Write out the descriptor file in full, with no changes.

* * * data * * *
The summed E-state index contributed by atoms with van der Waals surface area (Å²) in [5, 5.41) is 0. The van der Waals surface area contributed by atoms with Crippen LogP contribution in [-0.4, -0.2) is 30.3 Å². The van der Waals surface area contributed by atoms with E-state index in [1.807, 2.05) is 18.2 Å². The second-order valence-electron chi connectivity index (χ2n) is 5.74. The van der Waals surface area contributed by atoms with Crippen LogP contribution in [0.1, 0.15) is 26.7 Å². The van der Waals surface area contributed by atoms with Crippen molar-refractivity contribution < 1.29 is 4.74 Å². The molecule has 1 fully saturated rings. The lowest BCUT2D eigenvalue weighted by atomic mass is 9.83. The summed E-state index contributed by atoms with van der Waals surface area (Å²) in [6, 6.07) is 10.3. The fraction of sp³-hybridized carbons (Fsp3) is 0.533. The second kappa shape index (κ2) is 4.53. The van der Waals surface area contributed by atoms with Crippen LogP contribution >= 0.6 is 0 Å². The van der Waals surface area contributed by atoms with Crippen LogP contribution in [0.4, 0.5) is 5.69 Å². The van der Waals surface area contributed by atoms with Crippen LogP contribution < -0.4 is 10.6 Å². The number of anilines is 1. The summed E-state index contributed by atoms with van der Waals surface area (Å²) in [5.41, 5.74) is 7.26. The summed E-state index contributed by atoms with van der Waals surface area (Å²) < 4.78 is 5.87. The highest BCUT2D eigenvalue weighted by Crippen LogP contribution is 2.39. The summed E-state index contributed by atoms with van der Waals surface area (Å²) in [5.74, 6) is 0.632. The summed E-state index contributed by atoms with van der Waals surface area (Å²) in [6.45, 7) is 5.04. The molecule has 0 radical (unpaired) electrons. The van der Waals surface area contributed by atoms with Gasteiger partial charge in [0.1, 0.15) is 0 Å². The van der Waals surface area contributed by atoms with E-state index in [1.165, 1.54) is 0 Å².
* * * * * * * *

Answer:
The summed E-state index contributed by atoms with van der Waals surface area (Å²) in [5, 5.41) is 0. The van der Waals surface area contributed by atoms with Crippen LogP contribution in [-0.4, -0.2) is 30.3 Å². The van der Waals surface area contributed by atoms with E-state index in [1.807, 2.05) is 18.2 Å². The second-order valence-electron chi connectivity index (χ2n) is 5.74. The van der Waals surface area contributed by atoms with Crippen LogP contribution in [0.1, 0.15) is 26.7 Å². The van der Waals surface area contributed by atoms with Crippen molar-refractivity contribution < 1.29 is 4.74 Å². The molecule has 1 fully saturated rings. The lowest BCUT2D eigenvalue weighted by atomic mass is 9.83. The summed E-state index contributed by atoms with van der Waals surface area (Å²) in [6, 6.07) is 10.3. The fraction of sp³-hybridized carbons (Fsp3) is 0.533. The second kappa shape index (κ2) is 4.53. The van der Waals surface area contributed by atoms with Crippen LogP contribution >= 0.6 is 0 Å². The van der Waals surface area contributed by atoms with Crippen LogP contribution in [0.4, 0.5) is 5.69 Å². The van der Waals surface area contributed by atoms with Crippen LogP contribution < -0.4 is 10.6 Å². The number of anilines is 1. The summed E-state index contributed by atoms with van der Waals surface area (Å²) in [5.41, 5.74) is 7.26. The summed E-state index contributed by atoms with van der Waals surface area (Å²) < 4.78 is 5.87. The highest BCUT2D eigenvalue weighted by Crippen LogP contribution is 2.39. The summed E-state index contributed by atoms with van der Waals surface area (Å²) in [5.74, 6) is 0.632. The summed E-state index contributed by atoms with van der Waals surface area (Å²) in [6.45, 7) is 5.04. The molecule has 0 radical (unpaired) electrons. The van der Waals surface area contributed by atoms with Gasteiger partial charge in [0.1, 0.15) is 0 Å². The van der Waals surface area contributed by atoms with E-state index in [1.165, 1.54) is 0 Å².